Avicennia alba is a common mangrove tree in Singapore with smooth, dark grey bark. Leaves are lanceolated with a pointed tip, dark green above and white underneath. Leaf shapes can be very variable depending on the abiotic conditions in which the plant was grown in. Flowers yellow. Fruits are distinctive - they are pale green, conical with a pronounced beak. Size: Up to 20 m tall.
Api-api putih has an extensive lateral root system which spans many metres just below the soil surface, with the characteristic pencil-like breathing roots or pneumatophores that stick vertically out of the mud at regular intervals. These roots help the tree get enough oxygen as the mud is extremely poor in oxygen.
Avicennia alba is able to excrete salt by means of salt glands in their leaves. A small slit-like opening between the cuticle of the gland and that of the leaf is where the salt secretion takes place.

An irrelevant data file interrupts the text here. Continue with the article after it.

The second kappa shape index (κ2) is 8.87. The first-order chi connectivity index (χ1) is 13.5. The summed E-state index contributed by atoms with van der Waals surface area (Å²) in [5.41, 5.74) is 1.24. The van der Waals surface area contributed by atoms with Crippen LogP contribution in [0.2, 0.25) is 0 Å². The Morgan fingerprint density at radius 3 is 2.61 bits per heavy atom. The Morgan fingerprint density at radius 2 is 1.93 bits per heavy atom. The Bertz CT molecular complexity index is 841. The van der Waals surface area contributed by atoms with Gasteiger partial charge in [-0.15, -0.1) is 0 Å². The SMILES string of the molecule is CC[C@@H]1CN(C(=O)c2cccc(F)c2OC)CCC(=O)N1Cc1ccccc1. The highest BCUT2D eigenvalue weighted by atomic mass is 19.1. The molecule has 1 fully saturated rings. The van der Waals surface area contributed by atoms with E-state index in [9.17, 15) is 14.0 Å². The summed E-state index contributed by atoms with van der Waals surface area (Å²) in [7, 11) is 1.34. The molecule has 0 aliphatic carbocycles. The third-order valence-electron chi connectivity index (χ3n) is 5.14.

Found on newly-formed mud on the seaward side of the mangroves.
Cyptovivipary occurs in Avicennia alba where the embryo germinates within the fruit but does not enlarge sufficiently to break through the fruit wall. The seedling bursts through the fruit wall immediately after release and so can grow as soon as it hits the ground.
Pioneers of the mangroves.
Avicennia marina, Avicennia rumphiana and Avicennia officinalis. A. alba differs from other species of Avicennia by having leaves with whitish undersides.
Timber is used to smoke fish or rubber.